MG: So, I mean, you know, the possibilities for jumps are pretty much endless, aren’t they?
DY: Yes. Depends on what your imagination is like, and as you said, they can go on and on and on and get bigger.
[MUSIC: Ballet Piano Podcast ident]
MG: So kids, what do we think about music? [laughter]
CH: I like that, “so kids,” I like that Matt, can we keep that for future, that’s cute.
MG: You’re my children
CH: We’re all family . . . I know I say this about all the sort of, all areas of music of class, but we can have fun here, can’t we, because your styles are going to be endless, you can go from rags, you can go from reels, you can go pretty much anywhere, you can have straight 2/4s, swung 2/4s, 6/8s, 3/4s
MG: I’ve written down, I’ve written down some of the time signatures that I’ve been asked for: 2/4, 6/8, 3/4, 6/4, 9/8
AH: Oh yeah, 9/8
CH: I don’t. . .
DY: I like all those complicated ones
MG: 9/8s. We can’t forget those tricky 9/8s
CH: What was it from the RAD books? Was it triple jigs, a 9/8? [singing in rhythm] 1 and a 2 and 3 and 1 and 2 and a 3 [MG joins in]
MG: [joining in with CH] yeah
DY: Oh I love all those
CH: I’m not a fan of the 9/8. I’m a fan of the 2/4s and 6/8s
MG: Coz, when you play a 6/8, you know, it’s just nice triplet feel in the square phrasing, isn’t it, but 9/8s is like a 6/4
DY: Nice and bouncy
MG: . . .with all the beats put in. Yeah.
CH: It never works, I don’t feel it for a 9/8, if I’m honest with you, but that’s just a personal thing. Maybe because TV theme tunes don’t fit on to a 9/8 that’s why
MG: It’s a classic 2/4 really, for some warm-up jumps, isn’t it, or a little 6/8
AH: & CH: Yeah
DY: What’s your favourites?
MG: Favourites. . . Oh, all those Broadway twos and musical theatre things, all those Irving Berlin stuff, they all work for little jumps
DY: Yes, love all those
MG: Nice, good melodies. Gershwin, Gershwin works as well
AH: I like playing one tune especially for warm-up jump because it makes people giggle, it’s the It’s a Hard Knock Life for warm-up jump, and all the dancers just get the giggles and I quite like, it’s quite fun
MG: So give us some names of tunes, so I play things like I Got Rhythm, Putting on the Ritz
CH: Putting on the Ritz is in there. How about Mambo No. 5 segueing into the Blind Date theme tune. [laughter]. That works. Inspector Gadget.
MG: It’s all about being nice and bright, isn’t it, you know
DY: I think that’s the thing isn’t it
MG: Helping the dancers to get off the floor
CH: Go traditional, go Moondance as well, you know, that is bright 2/4 [sings the tune]. It’s got a nice beat.
MG: And of course, lots of Scott Joplin rags work for little jumps as well.
AH: Yeah, definitely.
CH: I think when you’re a novice and you first start, and you get to jumps, you immediately, you just get the rags, don’t you, you go back to your Scott Joplin rag books from when you were studying, or when you were a youngster, and you’re like, OK right, you remember, or some of the Christopher Norton rags from when you were quite a young pianist, and you’re like, yes! Some of these will works, and so it ends up being a good go-to doesn’t it, and then, and then. . . what was that one that we saw recently, Mr Yow, that a student said, their eyes roll a little bit, or they die a little bit inside when they hear you say “And we’ll have a rag please Mr Hobson” because they know it’s not going to be easy. [all laugh]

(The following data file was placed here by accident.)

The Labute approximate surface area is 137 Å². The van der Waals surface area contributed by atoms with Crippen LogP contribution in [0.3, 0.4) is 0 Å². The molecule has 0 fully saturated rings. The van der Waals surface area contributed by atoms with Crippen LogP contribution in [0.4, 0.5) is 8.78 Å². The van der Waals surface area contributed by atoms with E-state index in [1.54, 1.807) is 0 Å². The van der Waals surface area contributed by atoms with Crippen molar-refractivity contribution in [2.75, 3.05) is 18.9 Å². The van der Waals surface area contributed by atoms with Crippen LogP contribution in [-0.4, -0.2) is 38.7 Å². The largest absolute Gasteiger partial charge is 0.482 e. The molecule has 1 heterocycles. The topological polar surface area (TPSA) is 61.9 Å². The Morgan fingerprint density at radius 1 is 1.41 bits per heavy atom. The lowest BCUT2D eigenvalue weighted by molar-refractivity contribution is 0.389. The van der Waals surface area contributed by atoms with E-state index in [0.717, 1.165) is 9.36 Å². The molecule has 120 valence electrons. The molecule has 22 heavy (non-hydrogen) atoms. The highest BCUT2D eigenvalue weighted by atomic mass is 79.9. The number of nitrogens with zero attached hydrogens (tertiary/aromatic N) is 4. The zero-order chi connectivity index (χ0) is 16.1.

DY: That’s my code word!
MG: If somebody asks me for a rag, I play rags that I know nobody else plays.
MG: Because I’ve got a Joplin book full of rags
CH: How about Ragtime, the musical? Because that’s not been around for well over a decade, just the opening from Ragtime?
DY: That’s true [CH: singing tune in the background]
MG: I know you play it Chris, don’t you.
CH: Yeah, I enjoy that.
MG: Going back to the technical elements, this is where the stride is really important for jumps. Same as the big waltzes, you know, you play your stride in two, that’s your rhythm isn’t it.
MG: That’s your meter
DY: That’s what we’re listening for, yeah.
MG: And then what you play on top, is, you know, that’s the fun bit.
CH: Your left hand’s your metronome, and on the top’s the decoration, isn’t it, you know, that’s what’s going to make people smile and what’s going to give people the impetus to get through it, but the bottom is, your left hand is just your metronome going tick-tock-tick-tock. And stop-time as well if you want to throw the class off
AH: Yes, definitely
CH: Or if you want to see if they’ve got a little bit of musicality
AH: Yeah, or just cross-phrase and things
DY: That’s so good.
CH: Yes! Cross-phrasing
MG: And then, what do we think about the differences between a 2/4 and a 6/8, and sort of the pros and cons and the benefits of using both?
AH: I think 6/8 gives a bit more time for the dancers to do things
MG: Is that more time in the air? Is that right, David?
DY: It’s more bouncy as well, it has a lighter feeling, so it feels suspended, you know, and that really does help, yeah, I agree.